Macedonia is a place with a complicated history. Like many countries in that region of Europe, it has been settled, invaded, conquered, and fought over for thousands of years. It has been a subject of Greece, the Roman Empire, the Ottoman Empire and a sovereign state known as the Republic of Macedonia. It has been part of the Kingdom of Serbia (also the Kingdom of Serbs, Croats and Slovenes), then it became part of the Kingdom of Yugoslavia. And then the Nazis happened, and then the Communists, and then independence. There’s hardly been a time when the region wasn’t undergoing change, politically.
Its tumultuous history notwithstanding, Macedonia is a gem bordered by Kosovo, Serbia, Bulgaria, Greece, and Albania. Today it boasts picturesque and sleepy little mountain towns, world class Slavic architecture, and living museums, like the city of Kratovo which finds itself situated inside the crater of an extinct volcano.
Very near Kratovo in the north east of Macedonia, there’s a small town called Kuklica, and that town has a story to tell.
Kuklica is a small town, housing no more than about 100 inhabitants. At least, 100 living inhabitants. For you see, according to some, Kuklica is the unchanging resting place of either a man who tried to marry two women on the same day, or many fallen soldiers; all of whom turned to stone.
Most famously, locals tell of a man who fell in love with two different women and was faced with the difficult choice of deciding which to marry. According to the legend, he was unable to make the choice and instead decided to marry both women…on the same day. He planned the wedding ceremonies in a beautiful meadow, one to occur in the morning, the other in the afternoon. Unfortunately for all involved, during the first wedding, his second bride-to-be happened upon the first ceremony and, as would be expected, she objected to that particular union most adamantly. Hell hath no fury like a woman scorned, however, and in her rage she cursed everyone in attendance, casting them all into stone.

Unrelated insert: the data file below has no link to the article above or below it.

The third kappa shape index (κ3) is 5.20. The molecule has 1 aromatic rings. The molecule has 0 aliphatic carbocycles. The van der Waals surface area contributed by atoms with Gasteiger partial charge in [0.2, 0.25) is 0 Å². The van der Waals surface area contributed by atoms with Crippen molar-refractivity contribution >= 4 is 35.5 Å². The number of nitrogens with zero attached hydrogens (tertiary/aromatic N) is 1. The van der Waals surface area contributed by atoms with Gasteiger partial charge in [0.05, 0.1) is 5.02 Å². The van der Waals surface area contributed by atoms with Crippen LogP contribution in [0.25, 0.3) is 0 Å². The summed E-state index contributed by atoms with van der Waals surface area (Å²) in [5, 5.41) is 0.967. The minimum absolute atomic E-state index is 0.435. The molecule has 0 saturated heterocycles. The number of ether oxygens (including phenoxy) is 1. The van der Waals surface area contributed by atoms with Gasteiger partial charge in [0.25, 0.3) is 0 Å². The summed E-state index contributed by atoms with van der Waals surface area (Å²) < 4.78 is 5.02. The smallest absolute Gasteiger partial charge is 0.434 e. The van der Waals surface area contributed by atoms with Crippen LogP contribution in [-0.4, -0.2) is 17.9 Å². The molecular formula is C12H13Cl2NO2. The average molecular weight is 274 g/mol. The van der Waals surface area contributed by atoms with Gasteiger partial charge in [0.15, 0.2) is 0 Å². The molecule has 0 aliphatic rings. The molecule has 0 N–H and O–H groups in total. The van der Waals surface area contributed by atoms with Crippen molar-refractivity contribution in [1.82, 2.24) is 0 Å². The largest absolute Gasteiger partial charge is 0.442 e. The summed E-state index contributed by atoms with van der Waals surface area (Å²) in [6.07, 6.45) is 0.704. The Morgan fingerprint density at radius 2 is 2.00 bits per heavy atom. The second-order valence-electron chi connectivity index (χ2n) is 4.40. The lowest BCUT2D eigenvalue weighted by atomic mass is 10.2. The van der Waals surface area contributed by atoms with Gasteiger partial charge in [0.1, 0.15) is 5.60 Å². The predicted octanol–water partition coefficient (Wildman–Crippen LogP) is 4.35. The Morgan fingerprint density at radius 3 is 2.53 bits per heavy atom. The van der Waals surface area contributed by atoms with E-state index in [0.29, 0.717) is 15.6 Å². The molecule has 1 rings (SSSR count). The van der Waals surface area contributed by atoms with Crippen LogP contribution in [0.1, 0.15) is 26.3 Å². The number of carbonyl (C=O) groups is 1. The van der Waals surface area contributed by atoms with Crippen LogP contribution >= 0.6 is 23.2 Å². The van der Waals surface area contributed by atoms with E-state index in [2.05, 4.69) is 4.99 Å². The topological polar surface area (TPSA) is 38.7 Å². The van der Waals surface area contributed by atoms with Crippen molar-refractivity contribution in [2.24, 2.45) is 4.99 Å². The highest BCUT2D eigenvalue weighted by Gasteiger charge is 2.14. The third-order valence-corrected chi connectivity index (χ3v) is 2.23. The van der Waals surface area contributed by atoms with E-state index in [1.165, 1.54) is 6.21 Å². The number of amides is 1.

The other legend, somewhat less grandiose, suggests that the war-ravaged area, turned to wasteland, was prone to extreme cold, whereupon any and all soldiers travelling across the wastes were frozen and became of stone.
All of these formations or pillars – which number somewhere around 120 distinct examples, some of which bear an uncanny resemblance to the human form – are on average the size of an adult human, some are pillar shaped (hence the notion that they’re people turned to stone) but many are simple near-pyramid shaped mounds.
You may choose to believe whichever one of those explanations as you want, and there are apparently other local legends to consider as well, but there are explanations that don’t invoke people turning to stone.
The stone dolls of Kuklica, as they’re often called, are known in geological circles as earth pyramids, or earth pillars (you’ll note the conspicuous absence of any reference to human origins). It is largely believed by experts that they are the product of natural erosion – and the more conspiratorial among us roll our eyes on cue.
As mentioned above, Kratovo, the nearest city of any size, is built on top of a long-dead volcano. In fact, the entire region was at one time part of a large volcanic system. Most of the rock in the area is tuff (solidified ash) and volcanic rock, both of which are relatively soft. But there are deposits of harder, older rock, such as andesite, and therein lays the explanation for the stone dolls.
According to Dr. Ivica Milevski, Associate Professor at the Institute of Geology, Faculty of Natural Science and Mathematics at the University "St. Cyril and Methodius" in Skopje, Macedonia, the earth pyramids are the result of a combination of wind and water erosion over thousands of years. He claims that the soft volcanic tuff is washed away at a much faster rate than the harder andesite underneath it, resulting in periodic mounds and pillars of harder rock remaining while the sediment is washed away.
It’s thought that this same process is responsible for the Manpupuner Rock formation in the Russian Urals (also known as the Seven Strong Men of Russia), though on a larger scale.
Of course, the scientific explanation, as always, is much more mundane than the colourful legends of old, but there’s no harm in imagining that the groom’s wedding guests are wishing they’d declined the invitation.